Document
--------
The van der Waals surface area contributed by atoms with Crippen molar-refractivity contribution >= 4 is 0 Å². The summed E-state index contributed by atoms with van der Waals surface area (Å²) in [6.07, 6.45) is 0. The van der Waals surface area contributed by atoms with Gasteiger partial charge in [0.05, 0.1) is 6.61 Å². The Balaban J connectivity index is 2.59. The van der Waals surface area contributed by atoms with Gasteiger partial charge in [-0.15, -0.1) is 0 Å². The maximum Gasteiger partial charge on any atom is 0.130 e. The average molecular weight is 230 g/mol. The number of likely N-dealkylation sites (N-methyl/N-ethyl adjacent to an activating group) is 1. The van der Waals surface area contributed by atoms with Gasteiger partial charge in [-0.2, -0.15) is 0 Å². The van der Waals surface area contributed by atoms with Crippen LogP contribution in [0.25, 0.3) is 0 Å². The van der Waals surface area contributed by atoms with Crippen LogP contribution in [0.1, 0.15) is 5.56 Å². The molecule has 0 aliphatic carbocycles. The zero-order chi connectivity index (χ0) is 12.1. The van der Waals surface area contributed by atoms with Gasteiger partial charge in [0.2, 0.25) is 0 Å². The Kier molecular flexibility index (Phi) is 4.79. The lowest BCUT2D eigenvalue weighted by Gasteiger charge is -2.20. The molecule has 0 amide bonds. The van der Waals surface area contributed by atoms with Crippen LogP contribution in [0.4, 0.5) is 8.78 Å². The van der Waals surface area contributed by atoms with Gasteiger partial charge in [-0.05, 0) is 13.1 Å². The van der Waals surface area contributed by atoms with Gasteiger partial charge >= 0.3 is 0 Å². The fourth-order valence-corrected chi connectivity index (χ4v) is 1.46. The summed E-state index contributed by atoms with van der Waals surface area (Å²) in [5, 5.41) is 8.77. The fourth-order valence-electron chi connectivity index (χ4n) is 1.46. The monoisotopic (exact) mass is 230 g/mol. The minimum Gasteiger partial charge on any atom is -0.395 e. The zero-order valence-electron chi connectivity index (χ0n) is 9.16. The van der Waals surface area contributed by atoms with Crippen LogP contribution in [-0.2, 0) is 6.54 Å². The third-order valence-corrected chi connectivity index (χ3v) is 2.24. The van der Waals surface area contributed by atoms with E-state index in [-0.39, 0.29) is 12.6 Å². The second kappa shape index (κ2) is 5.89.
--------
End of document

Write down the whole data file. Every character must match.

The van der Waals surface area contributed by atoms with Crippen molar-refractivity contribution >= 4 is 0 Å². The summed E-state index contributed by atoms with van der Waals surface area (Å²) in [6.07, 6.45) is 0. The van der Waals surface area contributed by atoms with Gasteiger partial charge in [0.05, 0.1) is 6.61 Å². The Balaban J connectivity index is 2.59. The van der Waals surface area contributed by atoms with Gasteiger partial charge in [-0.15, -0.1) is 0 Å². The maximum Gasteiger partial charge on any atom is 0.130 e. The average molecular weight is 230 g/mol. The number of likely N-dealkylation sites (N-methyl/N-ethyl adjacent to an activating group) is 1. The van der Waals surface area contributed by atoms with Gasteiger partial charge in [-0.2, -0.15) is 0 Å². The van der Waals surface area contributed by atoms with Crippen LogP contribution in [0.25, 0.3) is 0 Å². The van der Waals surface area contributed by atoms with Crippen LogP contribution in [0.1, 0.15) is 5.56 Å². The molecule has 0 aliphatic carbocycles. The zero-order chi connectivity index (χ0) is 12.1. The van der Waals surface area contributed by atoms with Gasteiger partial charge in [0.2, 0.25) is 0 Å². The Kier molecular flexibility index (Phi) is 4.79. The lowest BCUT2D eigenvalue weighted by Gasteiger charge is -2.20. The molecule has 0 amide bonds. The van der Waals surface area contributed by atoms with Crippen LogP contribution in [0.4, 0.5) is 8.78 Å². The van der Waals surface area contributed by atoms with Gasteiger partial charge in [-0.05, 0) is 13.1 Å². The van der Waals surface area contributed by atoms with Gasteiger partial charge >= 0.3 is 0 Å². The fourth-order valence-corrected chi connectivity index (χ4v) is 1.46. The summed E-state index contributed by atoms with van der Waals surface area (Å²) in [5, 5.41) is 8.77. The fourth-order valence-electron chi connectivity index (χ4n) is 1.46. The monoisotopic (exact) mass is 230 g/mol. The minimum Gasteiger partial charge on any atom is -0.395 e. The zero-order valence-electron chi connectivity index (χ0n) is 9.16. The van der Waals surface area contributed by atoms with Crippen LogP contribution in [-0.2, 0) is 6.54 Å². The third-order valence-corrected chi connectivity index (χ3v) is 2.24. The van der Waals surface area contributed by atoms with E-state index in [-0.39, 0.29) is 12.6 Å². The second kappa shape index (κ2) is 5.89.